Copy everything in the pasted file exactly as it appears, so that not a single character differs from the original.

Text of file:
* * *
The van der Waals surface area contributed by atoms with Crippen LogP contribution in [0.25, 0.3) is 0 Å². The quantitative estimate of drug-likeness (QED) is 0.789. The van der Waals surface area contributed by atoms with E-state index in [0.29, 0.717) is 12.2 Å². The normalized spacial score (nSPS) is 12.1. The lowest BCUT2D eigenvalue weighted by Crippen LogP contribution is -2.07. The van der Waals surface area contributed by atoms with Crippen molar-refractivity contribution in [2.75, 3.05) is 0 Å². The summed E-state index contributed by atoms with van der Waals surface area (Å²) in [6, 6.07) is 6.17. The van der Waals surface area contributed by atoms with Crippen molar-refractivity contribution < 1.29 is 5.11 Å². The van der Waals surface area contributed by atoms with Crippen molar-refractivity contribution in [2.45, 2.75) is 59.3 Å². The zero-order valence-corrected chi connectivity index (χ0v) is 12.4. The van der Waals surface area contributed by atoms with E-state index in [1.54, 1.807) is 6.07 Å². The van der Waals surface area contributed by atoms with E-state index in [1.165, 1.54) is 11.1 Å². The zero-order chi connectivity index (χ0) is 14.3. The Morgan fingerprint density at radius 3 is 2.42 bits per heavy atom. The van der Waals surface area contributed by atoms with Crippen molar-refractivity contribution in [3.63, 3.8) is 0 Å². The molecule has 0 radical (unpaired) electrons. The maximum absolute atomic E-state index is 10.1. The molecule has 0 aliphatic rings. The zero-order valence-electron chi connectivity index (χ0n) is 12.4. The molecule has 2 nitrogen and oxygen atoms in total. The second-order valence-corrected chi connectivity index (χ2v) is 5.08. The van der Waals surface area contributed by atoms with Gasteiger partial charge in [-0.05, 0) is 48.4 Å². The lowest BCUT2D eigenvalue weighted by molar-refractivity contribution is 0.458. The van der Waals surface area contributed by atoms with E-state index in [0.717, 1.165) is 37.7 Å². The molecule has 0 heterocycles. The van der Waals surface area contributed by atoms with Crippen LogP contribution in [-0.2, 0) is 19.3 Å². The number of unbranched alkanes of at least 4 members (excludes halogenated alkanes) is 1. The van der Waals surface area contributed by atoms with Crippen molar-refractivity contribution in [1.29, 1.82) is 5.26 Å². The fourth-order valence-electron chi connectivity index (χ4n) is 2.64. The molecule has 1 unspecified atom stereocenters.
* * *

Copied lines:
The van der Waals surface area contributed by atoms with Crippen LogP contribution in [0.25, 0.3) is 0 Å². The quantitative estimate of drug-likeness (QED) is 0.789. The van der Waals surface area contributed by atoms with E-state index in [0.29, 0.717) is 12.2 Å². The normalized spacial score (nSPS) is 12.1. The lowest BCUT2D eigenvalue weighted by Crippen LogP contribution is -2.07. The van der Waals surface area contributed by atoms with Crippen molar-refractivity contribution in [2.75, 3.05) is 0 Å². The summed E-state index contributed by atoms with van der Waals surface area (Å²) in [6, 6.07) is 6.17. The van der Waals surface area contributed by atoms with Crippen molar-refractivity contribution < 1.29 is 5.11 Å². The van der Waals surface area contributed by atoms with Crippen molar-refractivity contribution in [2.45, 2.75) is 59.3 Å². The zero-order valence-corrected chi connectivity index (χ0v) is 12.4. The van der Waals surface area contributed by atoms with E-state index in [1.54, 1.807) is 6.07 Å². The van der Waals surface area contributed by atoms with E-state index in [1.165, 1.54) is 11.1 Å². The zero-order chi connectivity index (χ0) is 14.3. The Morgan fingerprint density at radius 3 is 2.42 bits per heavy atom. The van der Waals surface area contributed by atoms with Crippen molar-refractivity contribution in [3.63, 3.8) is 0 Å². The molecule has 0 radical (unpaired) electrons. The maximum absolute atomic E-state index is 10.1. The molecule has 0 aliphatic rings. The zero-order valence-electron chi connectivity index (χ0n) is 12.4. The molecule has 2 nitrogen and oxygen atoms in total. The second-order valence-corrected chi connectivity index (χ2v) is 5.08. The van der Waals surface area contributed by atoms with Gasteiger partial charge in [-0.05, 0) is 48.4 Å². The lowest BCUT2D eigenvalue weighted by molar-refractivity contribution is 0.458. The van der Waals surface area contributed by atoms with E-state index in [0.717, 1.165) is 37.7 Å². The molecule has 0 heterocycles. The van der Waals surface area contributed by atoms with Crippen LogP contribution in [-0.2, 0) is 19.3 Å². The number of unbranched alkanes of at least 4 members (excludes halogenated alkanes) is 1. The van der Waals surface area contributed by atoms with Crippen molar-refractivity contribution in [1.29, 1.82) is 5.26 Å². The fourth-order valence-electron chi connectivity index (χ4n) is 2.64. The molecule has 1 unspecified atom stereocenters.